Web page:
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Carriers are doing everything they can to make 5G as confusing as possible

carriers-are-doing-everything-they-can-to-make-5g-as-confusing-as-possible

Source: Jerry Hildenbrand / Android Central

When I found out that T-Mobile had “unlocked” 5G where I live, I was excited to try it. I have access to all three major carriers (press F for Sprint in the comments) as well as several MVNOs but T-Mobile works best here, so my personal line is on the magenta giant. My work phone happens to be on Google Fi, and it meant that I also had 5G there, too. I was all WOOHOO! and itching to try it.

I did. It sucks.

Source: Jerry Hildenbrand / Android Central

I knew it was going to suck and I knew why, so I wasn’t really disappointed. For starters, T-Mobile coverage maps have a very different definition of “excellent coverage” than you or I do, so the signal isn’t the best in my sleepy little town. The 5G T-Mobile likes to remind us all it has from coast to coast across the U.S. is what’s known as low band 5G, which isn’t designed to be faster than LTE; it’s about more bandwidth to carry more data. That means it’s about 20Mbps slower than my LTE connection.

Everything good and everything bad about 5G is subject to change at any time.

But that’s going to change soon because T-Mobile has just started utilizing all the mid-band 5G spectrum it got from the Sprint merger, and it will be a good bit faster. Only I might not have a phone that can use it because T-Mobile could place restrictions on unlocked phones built before a certain date to (legitimately) keep the mid-band 5G network running well.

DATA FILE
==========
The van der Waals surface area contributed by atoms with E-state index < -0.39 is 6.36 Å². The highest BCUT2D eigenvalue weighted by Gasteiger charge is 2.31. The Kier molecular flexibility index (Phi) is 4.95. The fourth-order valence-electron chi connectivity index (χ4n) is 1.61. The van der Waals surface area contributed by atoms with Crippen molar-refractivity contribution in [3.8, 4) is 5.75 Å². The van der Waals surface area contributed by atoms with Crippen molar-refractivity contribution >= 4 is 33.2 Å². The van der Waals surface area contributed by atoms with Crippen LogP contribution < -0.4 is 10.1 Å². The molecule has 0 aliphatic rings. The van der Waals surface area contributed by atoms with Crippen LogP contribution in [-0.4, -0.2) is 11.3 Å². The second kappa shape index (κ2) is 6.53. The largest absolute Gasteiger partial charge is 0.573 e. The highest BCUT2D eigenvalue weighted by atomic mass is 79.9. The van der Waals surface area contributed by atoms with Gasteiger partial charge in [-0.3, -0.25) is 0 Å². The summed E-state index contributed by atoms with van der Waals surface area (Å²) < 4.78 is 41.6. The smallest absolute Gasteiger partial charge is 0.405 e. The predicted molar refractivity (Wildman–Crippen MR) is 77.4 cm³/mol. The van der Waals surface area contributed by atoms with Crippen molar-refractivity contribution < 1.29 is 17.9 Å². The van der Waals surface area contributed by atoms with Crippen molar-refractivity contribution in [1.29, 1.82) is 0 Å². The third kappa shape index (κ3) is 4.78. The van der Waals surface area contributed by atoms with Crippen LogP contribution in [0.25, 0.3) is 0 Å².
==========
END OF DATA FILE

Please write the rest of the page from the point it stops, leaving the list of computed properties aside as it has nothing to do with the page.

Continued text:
And once the government figures out a way to auction off some more spectrum I might even have millimeter-wave (what Verizon likes to call UWB) 5G through T-Mobile after I — you guessed it — buy a new phone.

Source: Android Central

5G is frustrating. Even if you have to look up all of this stuff as part of your job, it can still be confusing at times, so I know the “average” consumer (I hate that label but it fits) thinks 5G is just 5G. I also don’t recommend trying to look it all up yourself and instead read our concise explainer. Your sanity will thank me.

But 4G was frustrating, too. You had fake 4G from T-Mobile and AT&T who both labeled a good and fast HSPA network with the 4G tag, you had even faster LTE 4G from all three carriers, and to be sure that the phone you just bought worked correctly, you pretty much had to buy it at a carrier store. 5G can’t be any worse, right? Wrong.

The state of 5G today:

  • Slower but efficient low band 5G is being rolled out from all three carriers and decent coverage.
  • Mid band 5G is being rolled out as fast as it can be, but coverage pales in comparison to low-band.
  • Millimeter-wave 5G is available in tiny spots in the strangest places (Kalamazoo and Los Angeles both say hello) with a range that is literally only a block or two.
  • T-Mobile has a giant head start in the low-band and has almost all the mid-band currently available. This is a flip-flop of the LTE rollout, where Verizon had the insurmountable lead. There’s a great deep dive about that at Light Reading if you like network nitty-gritty.

All of these also use LTE most of the time, because carrier LTE networks are old enough to be more robust in more places. When your status bar says 5G, you’re probably still using LTE. That’s not a bad thing, either, because you don’t really benefit from 5G when you’re doing almost anything your phone does. At least, not yet. This is only for 5G in North America; when you factor in the rest of the world the picture gets even worse, but mostly for the same reasons.

The 5G specifications are still evolving.